Overcoming the deep-seated fear created by Soviet terror, the Estonian citizens’ movement resulted in an authentic referendum in favor of restoration of a fully independent state, relying on international law and the principle of legal continuity. By the time the first session of the Congress of Estonia convened in March 1990, a crucial mental and political change had taken place. Instead of cherishing hopes of being granted some more economic and cultural autonomy within the framework of the Soviet Union, Estonian citizens succeeded in creating a democratic alternative to the half-hearted reforms, offered by perestroika-minded communist elites. A new paradigm of full-fledged democracy and complete independence resulted. After the first session of the Congress of Estonia, the Estonian branch of the communist party quietly melted away.
The Citizens’ Committees movement relied on legal, not ethnic, principles. Among citizens of pre-occupation Estonia, there were thousands of Russians, Germans, Swedes, Jews and others, whose citizenship was hereditable by their children (ius sanguinis). Simultaneously, the Citizens’ movement offered non-citizens a chance to register themselves as applicants for Estonian citizenship. For such a courageous act, they were promised an easier path to citizenship, when and if Estonian independence was restored. About 60,000 individuals applied and elected their own representatives to the Congress of Estonia. This was the beginning of inclusive national politics.
The Congress of Estonia was elected in February 1990 with the presence of several international observers. Nearly 90% of the registered citizens participated, the highest degree of political activity in the history of free Estonia. There were 1113 candidates for 499 seats. Thirty-one political parties and movements, the full political spectrum, were represented in the Congress of Estonia. As the democratically elected representative body of legal Estonian citizens, the Congress had a unique mandate to decide on the principles of statehood as well as citizenship. At the first session on March 11-12, 1990, a Declaration on the Restoration of Legal State Power in Estonia was adopted. However, instead of claiming power immediately, the Congress, in cooperation with the newly elected Supreme Soviet, proclaimed a transition period. This mechanism provided for more flexibility and avoided violent clashes. A democratic, non-Soviet political alternative had entered the crumbling Estonian SSR reality.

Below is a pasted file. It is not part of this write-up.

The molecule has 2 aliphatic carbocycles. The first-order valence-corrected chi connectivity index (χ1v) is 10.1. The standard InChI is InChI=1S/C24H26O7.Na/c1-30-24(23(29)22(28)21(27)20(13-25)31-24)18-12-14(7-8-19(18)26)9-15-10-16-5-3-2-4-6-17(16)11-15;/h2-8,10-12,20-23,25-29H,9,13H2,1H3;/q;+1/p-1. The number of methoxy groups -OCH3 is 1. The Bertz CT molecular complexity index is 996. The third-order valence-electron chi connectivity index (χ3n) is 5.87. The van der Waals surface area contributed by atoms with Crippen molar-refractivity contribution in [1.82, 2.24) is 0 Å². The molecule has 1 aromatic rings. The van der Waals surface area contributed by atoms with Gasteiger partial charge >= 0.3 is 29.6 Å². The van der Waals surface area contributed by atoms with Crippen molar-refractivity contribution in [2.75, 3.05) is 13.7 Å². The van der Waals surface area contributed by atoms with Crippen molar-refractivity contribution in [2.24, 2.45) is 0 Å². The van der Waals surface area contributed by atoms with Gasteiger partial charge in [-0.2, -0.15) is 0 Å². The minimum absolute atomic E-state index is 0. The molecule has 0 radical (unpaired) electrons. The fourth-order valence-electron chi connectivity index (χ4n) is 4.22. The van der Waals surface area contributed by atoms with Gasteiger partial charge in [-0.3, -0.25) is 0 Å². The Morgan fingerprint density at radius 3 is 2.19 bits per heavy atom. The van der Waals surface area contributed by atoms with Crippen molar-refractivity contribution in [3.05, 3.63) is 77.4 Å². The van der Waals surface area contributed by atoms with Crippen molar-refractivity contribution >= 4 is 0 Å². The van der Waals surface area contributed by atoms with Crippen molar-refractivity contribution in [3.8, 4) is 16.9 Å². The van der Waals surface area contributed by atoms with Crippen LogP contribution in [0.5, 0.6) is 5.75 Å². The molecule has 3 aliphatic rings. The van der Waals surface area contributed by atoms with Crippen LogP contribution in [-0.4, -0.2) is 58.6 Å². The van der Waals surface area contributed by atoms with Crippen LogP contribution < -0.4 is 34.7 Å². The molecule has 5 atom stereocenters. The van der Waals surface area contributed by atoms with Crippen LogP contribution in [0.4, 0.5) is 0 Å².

From 1990-92, the Congress of Estonia convened 10 times, serving also as an important hotbed for the fledgling democracy. As the representative body of Estonian citizens, it thwarted the attempts of the Soviet Estonian power structures to form a pseudo-state based on the Estonian SSR. On August 20, 1991, leaders of the Congress of Estonia reached a national understanding with the Supreme Soviet on restoring the Republic of Estonia as an independent, democratic nation state relying on legal continuity. Under the terms of the national understanding, a Constitutional Assembly was formed by representatives of the two bodies on the basis of parity. After the first constitutional parliamentary elections in September 1992, the Congress of Estonia dissolved itself. Its goal – the restoration of the legal state power - had been accomplished.
President Lennart Meri has stated: “The Congress of Estonia became the largest citizens’ initiative in the history of Estonian nation.”
“We need to stress over and over that Republic of Estonia did not restore its independence in 1991 by modifying the Soviet system. It was not a mere change of signboards. I want to stress that we have restored the independence of our nation on the basis of legal continuity. In this regard the Supreme Council was the practical lever. But the legal foundation, the fulcrum on which this lever rested, were the Estonian Citizens’ Committees. Only in this way did the Estonian people win back their independence.”
By Tunne Kelam, former Member of the Congress of Estonia
DIGITAL Estonian Life No. 21 - May 29, 2020
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